Garden State Parkway - Toll Collection

Toll Collection

Whereas the New Jersey Turnpike uses a system of long-distance tickets, obtained once by a motorist upon entering and surrendered upon exiting at toll gates (a "closed" system), the Garden State Parkway uses no tickets but collects tolls at toll plazas at semi-regular intervals along its length and at certain exits (an "open" system). The standard car toll is $0.75 on the main road at two-way toll plazas and $1.50 at one-way toll plazas. Some individual exits require a toll of either $0.50, $0.75, or $1.50. The Parkway has implemented the E-ZPass electronic toll collection system, with the first plaza opening in December 1999 and the system completed September 19, 2000. Parkway tokens continued to be available until January 1, 2002, and were invalidated effective January 1, 2009. Customers using exact-change lanes are required to pay with coins only. The Union Toll Plaza was the first to use an automated toll-collection machine. A plaque commemorating this event includes with the first quarter collected at its toll booths.

Tokens originally cost $10 for a roll of 40 tokens (the toll was 25 cents when tokens were introduced), but when the toll was increased to 35 cents, rolls were 30 tokens for $10. Before invalidating the tokens, the NJHA gave several months' warning and gave motorists the opportunity to redeem tokens. Tokens were originally brass, but were changed to a bimetallic composition with an outer silver-colored ring and a brass core. There were also larger bus tokens that existed in each composition, primarily for the use of Atlantic City-bound buses. These were sold in rolls of 20 for $20.

To reduce congestion, some toll plazas on the roadway were converted into one-way plazas between September 2004 and February 2010, dubbed "one-way tolling". Under this program, a $1.50 toll (70 cents or two tokens when first implemented from September 2004 to November 2008 and $1.00 was implemented from December 2008 to December 2011) is collected in one direction, and the other direction is toll-free. The Cape May (in Upper Township), Great Egg (in Somers Point), New Gretna (in Bass River Township), Barnegat (in Barnegat Township), Asbury Park (in Tinton Falls), Raritan (in Sayreville), Union (in Hillside Township), Essex (in Bloomfield Township), Bergen (in Saddle Brook Township), and Pascack Valley (in Washington Township) Toll Plazas had been converted to one-way toll plazas. The Toms River (in Toms River Township) Toll Plaza is the only $0.75 toll barrier plaza that is collected in both directions.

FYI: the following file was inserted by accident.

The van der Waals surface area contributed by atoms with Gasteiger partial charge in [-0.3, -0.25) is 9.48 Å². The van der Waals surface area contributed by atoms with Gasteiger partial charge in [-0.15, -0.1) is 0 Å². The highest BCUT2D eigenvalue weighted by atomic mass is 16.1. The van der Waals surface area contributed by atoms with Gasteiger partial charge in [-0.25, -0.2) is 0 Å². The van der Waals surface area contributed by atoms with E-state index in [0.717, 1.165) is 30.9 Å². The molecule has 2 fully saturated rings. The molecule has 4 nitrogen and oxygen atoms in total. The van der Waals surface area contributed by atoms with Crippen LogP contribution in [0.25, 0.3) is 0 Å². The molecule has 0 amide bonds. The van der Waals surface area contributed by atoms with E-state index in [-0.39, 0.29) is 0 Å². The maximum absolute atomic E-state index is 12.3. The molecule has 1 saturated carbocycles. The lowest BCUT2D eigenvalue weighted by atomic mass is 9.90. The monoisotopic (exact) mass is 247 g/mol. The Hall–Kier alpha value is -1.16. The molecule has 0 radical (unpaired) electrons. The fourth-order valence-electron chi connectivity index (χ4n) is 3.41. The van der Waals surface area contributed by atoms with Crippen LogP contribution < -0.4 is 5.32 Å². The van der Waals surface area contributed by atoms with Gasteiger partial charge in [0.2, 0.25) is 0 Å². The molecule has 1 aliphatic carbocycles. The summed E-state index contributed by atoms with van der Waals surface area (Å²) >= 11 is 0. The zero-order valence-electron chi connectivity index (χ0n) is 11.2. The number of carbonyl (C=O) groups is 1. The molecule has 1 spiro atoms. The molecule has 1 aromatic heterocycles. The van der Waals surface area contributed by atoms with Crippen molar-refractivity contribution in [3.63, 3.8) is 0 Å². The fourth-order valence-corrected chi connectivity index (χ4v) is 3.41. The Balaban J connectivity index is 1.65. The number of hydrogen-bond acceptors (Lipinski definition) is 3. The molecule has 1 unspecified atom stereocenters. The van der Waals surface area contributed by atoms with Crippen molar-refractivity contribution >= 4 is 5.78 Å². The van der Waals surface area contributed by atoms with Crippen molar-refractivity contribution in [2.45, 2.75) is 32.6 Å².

Beginning on November 19, 2001, E-Z Pass customers were charged the approximate token rate, that is 33 cents (peak travel) or 30 cents (off-peak travel), instead of 35 cents. Due to tremendous cost overruns in implementing the E-ZPass system on New Jersey's toll highways the discount was eliminated the next year. NJHA E-ZPass customers were charged a $1-per-month account fee, causing many customers to turn in their NJHA E-ZPass transponders in favor of a transponder from an out-of-state authority which did not charge a monthly fee.

Most toll plazas have dedicated lanes of three varieties: E-ZPass only (at some in addition to Express E-ZPass), Exact Change (coins are deposited in a toll basket which mechanically counts the deposit), or Cash Receipts / E-ZPass (manned lanes at which change is available). The manned lanes will also accept E-ZPass, the exact change lanes will not. Photo enforcement of all exact change lanes went into in effect on October 17, 2011.

Tolls at entrances or exits may not have all three varieties, depending upon the number of lanes available. The location of similarly marked lanes is not identical at each plaza. Lanes are numbered both on the booth and on the pavement leading up to them to assist drivers seeking the proper lanes. Some lanes leading up to plazas are dedicated for E-ZPass holders only.

Signs on many of the toll baskets warn against throwing paper currency into them, which jams them.

On January 8, 2008, New Jersey Governor Jon Corzine proposed increases of fifty percent in tolls on the Parkway and Turnpike effective in 2010, to be followed by similar fifty percent increases every four years through 2022. Each time tolls increased, there would be an additional increase for inflation since the last toll increase (for the first, since 2006). This increase in tolls, which would take place on all three of New Jersey's toll roads, would, according to Corzine, help pay the state's debt. The roads would be maintained by a nonprofit "public benefit corporation" which would pay back bonds to the state. Without considering inflation, the proposal would have increased the standard 35-cent toll on the Garden State Parkway to approximately $1.80 by 2022, with tolls for the entire length of the northbound Garden State Parkway rising from $4.55 to $30.10 in 2022. It was considered possible that commuters will receive discounts from the higher toll rates. The proposal was not enacted due to fierce opposition from the state of New Jersey. On September 5, 2008, a proposal to increase Parkway tolls substantially was reported. The first phase of the toll increase on the Garden State Parkway went into effect on December 1, 2008. As of January 1, 2012, toll rates on the Garden State Parkway are $0.50 for ramp tolls, $0.75 for two-way toll barriers, and $1.50 for one-way toll barriers.


Read more about this topic:  Garden State Parkway

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